Once I started teaching with anatomy as my theme for each class, the challenge (and the fun) became this: “Sure, this is all helpful on the mat, but what about after they leave? How can I make an impact on my students in all those others hours when they are not in the studio?”
When you teach from anatomy, there is much you can cover. But what’s the point, really? Are you trying to drive your students crazy with detail? No. Are you trying to impress them with your command of the information? Definitely not. Are you sharing the information so that they have a better understanding of how their body works (structure and function-wise) so they can be more proactive in taking care of it, both on and off the mat? YES!
This is what I believe is the reason to teach from an anatomical standpoint. Our time is limited with our students and quite frankly, with the plethora of studios and deals every day that can encourage students to hop from place to place, just following the deals, it’s even more important we make wise choices when it comes to what we present as teachers. Is it important that give them the “hardest” poses so I can push them to their limits? (I use quotes there because “hard” is relative, but I think you get what I mean) Or, better, in my opinion, do we give them information in such a way that it’s helpful to them in that moment and beyond?
Here are some ways you can teach from an anatomical standpoint, the reasons why you’d present each, and how you can easily translate for your students what they are doing in that moment to their life off the mat:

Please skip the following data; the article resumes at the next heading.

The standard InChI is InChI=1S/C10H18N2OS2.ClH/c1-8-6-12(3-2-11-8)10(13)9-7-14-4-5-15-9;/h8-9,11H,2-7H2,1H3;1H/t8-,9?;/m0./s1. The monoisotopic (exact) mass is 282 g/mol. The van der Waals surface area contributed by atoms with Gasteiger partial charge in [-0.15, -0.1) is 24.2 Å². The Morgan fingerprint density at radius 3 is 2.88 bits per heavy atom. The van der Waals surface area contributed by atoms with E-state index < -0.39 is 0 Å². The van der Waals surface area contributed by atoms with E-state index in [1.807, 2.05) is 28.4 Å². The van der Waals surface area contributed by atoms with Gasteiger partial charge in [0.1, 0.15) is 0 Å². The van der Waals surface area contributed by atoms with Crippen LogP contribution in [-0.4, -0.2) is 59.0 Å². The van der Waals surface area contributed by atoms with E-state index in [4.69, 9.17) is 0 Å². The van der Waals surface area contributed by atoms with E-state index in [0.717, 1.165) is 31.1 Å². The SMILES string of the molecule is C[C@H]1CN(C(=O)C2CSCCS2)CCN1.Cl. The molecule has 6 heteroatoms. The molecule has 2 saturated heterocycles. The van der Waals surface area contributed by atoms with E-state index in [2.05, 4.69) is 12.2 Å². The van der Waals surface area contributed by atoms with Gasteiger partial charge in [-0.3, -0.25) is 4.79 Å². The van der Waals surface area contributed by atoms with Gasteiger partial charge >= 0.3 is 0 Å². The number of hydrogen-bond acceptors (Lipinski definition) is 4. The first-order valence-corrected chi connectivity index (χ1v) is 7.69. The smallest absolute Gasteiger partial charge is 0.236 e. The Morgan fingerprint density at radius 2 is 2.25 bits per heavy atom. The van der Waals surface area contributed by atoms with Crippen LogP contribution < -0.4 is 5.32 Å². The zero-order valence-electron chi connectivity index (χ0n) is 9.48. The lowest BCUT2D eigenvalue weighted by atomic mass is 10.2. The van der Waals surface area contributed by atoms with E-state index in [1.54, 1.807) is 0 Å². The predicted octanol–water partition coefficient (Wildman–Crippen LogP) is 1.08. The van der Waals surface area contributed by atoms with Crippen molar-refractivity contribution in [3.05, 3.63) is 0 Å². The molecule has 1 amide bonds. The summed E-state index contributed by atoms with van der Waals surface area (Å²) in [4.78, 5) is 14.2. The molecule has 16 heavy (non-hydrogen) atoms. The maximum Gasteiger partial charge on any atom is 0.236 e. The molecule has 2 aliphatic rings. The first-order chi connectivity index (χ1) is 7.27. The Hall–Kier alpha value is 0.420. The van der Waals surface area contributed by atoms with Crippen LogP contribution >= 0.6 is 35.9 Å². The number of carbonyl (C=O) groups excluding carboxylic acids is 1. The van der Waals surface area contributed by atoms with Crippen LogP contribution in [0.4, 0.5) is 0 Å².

Technique: Start class with a short sequence on the back
Why: Starting class on the back is totally accessible. It requires very little effort to lie down, even for the most physically challenged student. It gives you a chance as a teacher to assess the class from the perspective of beginners, more experienced students and everything in between. It gives them a relationship to gravity that is less stressful than other shapes, like Downward Dog, where they are fighting against gravity.
What to offer: I like to start with students on the back, in a Shavasana-type position. After a few guided meditative cues around the breath and the body, I have them reach the arms back and the legs forward. Then, we hug the knees into the chest, place feet on mat, hip width distance apart, and wag the knees side to side. You could then do a few Bridge Poses. You could have them return to the back and take both arms back and then bend at the elbows, placing both hands behind them at the base of the neck (to stretch the pectorals). You could take a few knee-down twists.
How to offer a translation to “real life:” I like to suggest that if they wake up in the morning and feel stiff, tight and/or uncoordinated, this short sequence is a great way to ease the body into the day. I also suggest that if they have a few minutes and a private space at work, it’s a great way to take 5 minutes and move, breath and relieve some stress.
Technique: Offer various shoulder movements with strap